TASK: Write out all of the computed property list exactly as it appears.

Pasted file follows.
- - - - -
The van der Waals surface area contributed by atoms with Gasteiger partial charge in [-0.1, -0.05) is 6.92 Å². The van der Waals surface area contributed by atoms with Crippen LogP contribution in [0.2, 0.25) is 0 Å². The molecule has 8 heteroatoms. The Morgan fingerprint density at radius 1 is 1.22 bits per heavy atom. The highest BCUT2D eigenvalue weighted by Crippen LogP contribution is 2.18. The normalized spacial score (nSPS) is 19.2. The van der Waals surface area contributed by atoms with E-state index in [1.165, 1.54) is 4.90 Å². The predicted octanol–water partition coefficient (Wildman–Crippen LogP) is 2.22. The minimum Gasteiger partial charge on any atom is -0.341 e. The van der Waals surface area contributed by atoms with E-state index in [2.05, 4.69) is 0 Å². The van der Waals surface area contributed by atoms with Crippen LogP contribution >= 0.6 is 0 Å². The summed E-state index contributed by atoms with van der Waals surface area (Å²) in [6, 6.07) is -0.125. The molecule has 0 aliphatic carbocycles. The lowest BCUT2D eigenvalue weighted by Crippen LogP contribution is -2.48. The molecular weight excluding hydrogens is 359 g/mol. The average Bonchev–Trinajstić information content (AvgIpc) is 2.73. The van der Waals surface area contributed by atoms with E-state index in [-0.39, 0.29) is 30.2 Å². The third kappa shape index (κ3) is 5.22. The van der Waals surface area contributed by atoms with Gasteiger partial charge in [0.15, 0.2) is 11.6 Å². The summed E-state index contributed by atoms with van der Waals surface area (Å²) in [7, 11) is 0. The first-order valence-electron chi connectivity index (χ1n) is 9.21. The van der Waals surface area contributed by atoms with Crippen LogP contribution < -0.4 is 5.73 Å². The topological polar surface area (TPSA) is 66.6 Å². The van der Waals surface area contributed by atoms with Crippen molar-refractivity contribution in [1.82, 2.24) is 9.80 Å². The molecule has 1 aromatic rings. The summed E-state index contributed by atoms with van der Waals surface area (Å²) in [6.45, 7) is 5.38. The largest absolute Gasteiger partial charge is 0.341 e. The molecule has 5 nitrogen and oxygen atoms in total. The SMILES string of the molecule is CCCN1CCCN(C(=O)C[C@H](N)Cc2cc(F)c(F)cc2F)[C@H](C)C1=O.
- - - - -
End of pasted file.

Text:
The van der Waals surface area contributed by atoms with Gasteiger partial charge in [-0.1, -0.05) is 6.92 Å². The van der Waals surface area contributed by atoms with Crippen LogP contribution in [0.2, 0.25) is 0 Å². The molecule has 8 heteroatoms. The Morgan fingerprint density at radius 1 is 1.22 bits per heavy atom. The highest BCUT2D eigenvalue weighted by Crippen LogP contribution is 2.18. The normalized spacial score (nSPS) is 19.2. The van der Waals surface area contributed by atoms with E-state index in [1.165, 1.54) is 4.90 Å². The predicted octanol–water partition coefficient (Wildman–Crippen LogP) is 2.22. The minimum Gasteiger partial charge on any atom is -0.341 e. The van der Waals surface area contributed by atoms with E-state index in [2.05, 4.69) is 0 Å². The van der Waals surface area contributed by atoms with Crippen LogP contribution >= 0.6 is 0 Å². The summed E-state index contributed by atoms with van der Waals surface area (Å²) in [6, 6.07) is -0.125. The molecule has 0 aliphatic carbocycles. The lowest BCUT2D eigenvalue weighted by Crippen LogP contribution is -2.48. The molecular weight excluding hydrogens is 359 g/mol. The average Bonchev–Trinajstić information content (AvgIpc) is 2.73. The van der Waals surface area contributed by atoms with E-state index in [-0.39, 0.29) is 30.2 Å². The third kappa shape index (κ3) is 5.22. The van der Waals surface area contributed by atoms with Gasteiger partial charge in [0.15, 0.2) is 11.6 Å². The summed E-state index contributed by atoms with van der Waals surface area (Å²) in [7, 11) is 0. The first-order valence-electron chi connectivity index (χ1n) is 9.21. The van der Waals surface area contributed by atoms with Crippen LogP contribution < -0.4 is 5.73 Å². The topological polar surface area (TPSA) is 66.6 Å². The van der Waals surface area contributed by atoms with Crippen molar-refractivity contribution in [1.82, 2.24) is 9.80 Å². The molecule has 1 aromatic rings. The summed E-state index contributed by atoms with van der Waals surface area (Å²) in [6.45, 7) is 5.38. The largest absolute Gasteiger partial charge is 0.341 e. The molecule has 5 nitrogen and oxygen atoms in total. The SMILES string of the molecule is CCCN1CCCN(C(=O)C[C@H](N)Cc2cc(F)c(F)cc2F)[C@H](C)C1=O.